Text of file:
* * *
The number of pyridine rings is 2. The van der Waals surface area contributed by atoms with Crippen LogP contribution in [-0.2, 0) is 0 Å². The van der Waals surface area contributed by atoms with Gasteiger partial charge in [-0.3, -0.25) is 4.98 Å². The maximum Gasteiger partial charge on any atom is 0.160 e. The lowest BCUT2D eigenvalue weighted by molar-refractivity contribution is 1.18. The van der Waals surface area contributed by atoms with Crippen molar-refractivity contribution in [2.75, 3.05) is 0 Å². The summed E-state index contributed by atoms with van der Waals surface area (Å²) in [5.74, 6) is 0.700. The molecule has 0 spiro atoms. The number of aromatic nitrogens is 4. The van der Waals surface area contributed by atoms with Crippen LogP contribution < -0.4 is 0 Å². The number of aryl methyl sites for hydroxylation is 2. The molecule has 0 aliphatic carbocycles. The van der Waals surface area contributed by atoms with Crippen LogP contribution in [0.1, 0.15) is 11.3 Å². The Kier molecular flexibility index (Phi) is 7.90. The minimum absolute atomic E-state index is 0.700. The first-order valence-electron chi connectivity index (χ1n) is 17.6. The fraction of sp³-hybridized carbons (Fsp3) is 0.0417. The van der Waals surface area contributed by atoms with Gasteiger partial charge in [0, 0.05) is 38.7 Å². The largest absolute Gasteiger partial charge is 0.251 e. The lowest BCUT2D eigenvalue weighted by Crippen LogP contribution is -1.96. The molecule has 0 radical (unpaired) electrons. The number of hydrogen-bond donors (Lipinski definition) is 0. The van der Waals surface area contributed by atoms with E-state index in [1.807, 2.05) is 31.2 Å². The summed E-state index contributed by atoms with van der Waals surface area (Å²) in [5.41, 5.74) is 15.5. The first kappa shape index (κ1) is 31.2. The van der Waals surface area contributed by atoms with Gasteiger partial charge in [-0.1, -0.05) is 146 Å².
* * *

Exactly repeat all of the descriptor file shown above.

The number of pyridine rings is 2. The van der Waals surface area contributed by atoms with Crippen LogP contribution in [-0.2, 0) is 0 Å². The van der Waals surface area contributed by atoms with Gasteiger partial charge in [-0.3, -0.25) is 4.98 Å². The maximum Gasteiger partial charge on any atom is 0.160 e. The lowest BCUT2D eigenvalue weighted by molar-refractivity contribution is 1.18. The van der Waals surface area contributed by atoms with Crippen molar-refractivity contribution in [2.75, 3.05) is 0 Å². The summed E-state index contributed by atoms with van der Waals surface area (Å²) in [5.74, 6) is 0.700. The molecule has 0 spiro atoms. The number of aromatic nitrogens is 4. The van der Waals surface area contributed by atoms with Crippen LogP contribution < -0.4 is 0 Å². The number of aryl methyl sites for hydroxylation is 2. The molecule has 0 aliphatic carbocycles. The van der Waals surface area contributed by atoms with Crippen LogP contribution in [0.1, 0.15) is 11.3 Å². The Kier molecular flexibility index (Phi) is 7.90. The minimum absolute atomic E-state index is 0.700. The first-order valence-electron chi connectivity index (χ1n) is 17.6. The fraction of sp³-hybridized carbons (Fsp3) is 0.0417. The van der Waals surface area contributed by atoms with Gasteiger partial charge in [0, 0.05) is 38.7 Å². The largest absolute Gasteiger partial charge is 0.251 e. The lowest BCUT2D eigenvalue weighted by Crippen LogP contribution is -1.96. The molecule has 0 radical (unpaired) electrons. The number of hydrogen-bond donors (Lipinski definition) is 0. The van der Waals surface area contributed by atoms with E-state index in [1.807, 2.05) is 31.2 Å². The summed E-state index contributed by atoms with van der Waals surface area (Å²) in [5.41, 5.74) is 15.5. The first kappa shape index (κ1) is 31.2. The van der Waals surface area contributed by atoms with Gasteiger partial charge in [-0.1, -0.05) is 146 Å².